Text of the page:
Can I Touch Your Code? The Effects of Programming Style on Open Source Collaboration
Posted: 14 Nov 2021 Last revised: 14 Nov 2022
Date Written: October 31, 2022
Open source software (OSS) development has garnered extensive attention from both industry practitioners and academic researchers. However, existing OSS research has typically focused on the role of social or behavioral factors in affecting collaboration outcomes while neglecting to critically consider the nature of the software artifact itself. In this study, we seek to integrate behavioral factors and technical factors to extend understandings of interdependency and diversity in open source collaboration. Specifically, we investigate the role of programming style in open source collaboration, where strict coding guidelines are typically not enforced. We develop the conceptualization and theorization of within-file (component level) and across-file (system level) inconsistency in programming style and their effects on OSS development process from material and social perspectives. Additionally, two team formation factors (developer experience and team familiarity) that moderate the effects of programming style inconsistency are discussed. Using metrics identified from software engineering literature and industry standards, we measure programming style inconsistency at both the component and system levels. Our results suggest that within-file inconsistency negatively affects development activities but across-file inconsistency does not affect development progress. We also find that team familiarity alleviates the negative aspect of style inconsistency, but developer experience unexpectedly can intensify the negative effect at the component level. Our study contributes to the literature on OSS development, software engineering, and diversity in distributed groups, and offers practical insights for OSS teams.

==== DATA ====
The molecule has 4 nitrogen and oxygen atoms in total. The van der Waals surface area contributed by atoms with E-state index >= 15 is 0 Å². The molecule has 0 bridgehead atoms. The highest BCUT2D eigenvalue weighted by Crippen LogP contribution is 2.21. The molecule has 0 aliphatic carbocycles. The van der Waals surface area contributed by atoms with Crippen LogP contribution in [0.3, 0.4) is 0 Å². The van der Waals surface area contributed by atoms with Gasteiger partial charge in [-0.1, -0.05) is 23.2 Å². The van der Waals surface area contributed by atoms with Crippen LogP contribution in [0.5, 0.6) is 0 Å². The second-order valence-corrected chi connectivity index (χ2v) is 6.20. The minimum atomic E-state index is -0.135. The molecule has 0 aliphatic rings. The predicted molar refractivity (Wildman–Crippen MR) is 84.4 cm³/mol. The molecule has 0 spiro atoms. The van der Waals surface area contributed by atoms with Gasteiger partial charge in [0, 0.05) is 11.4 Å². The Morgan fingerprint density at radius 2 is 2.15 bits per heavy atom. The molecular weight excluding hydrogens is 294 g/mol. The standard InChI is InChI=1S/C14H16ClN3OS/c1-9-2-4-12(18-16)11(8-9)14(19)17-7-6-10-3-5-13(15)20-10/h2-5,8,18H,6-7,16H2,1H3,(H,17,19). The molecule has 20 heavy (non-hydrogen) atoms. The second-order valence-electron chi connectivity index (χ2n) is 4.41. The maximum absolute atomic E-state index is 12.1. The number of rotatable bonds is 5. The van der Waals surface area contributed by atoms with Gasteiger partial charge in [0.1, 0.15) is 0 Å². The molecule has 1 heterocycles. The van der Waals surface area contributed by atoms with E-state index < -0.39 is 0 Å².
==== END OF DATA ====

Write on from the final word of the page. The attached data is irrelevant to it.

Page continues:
Keywords: Open Source Software, Open Collaboration, Programming Style, Diversity, Materiality, Static Code Analysis
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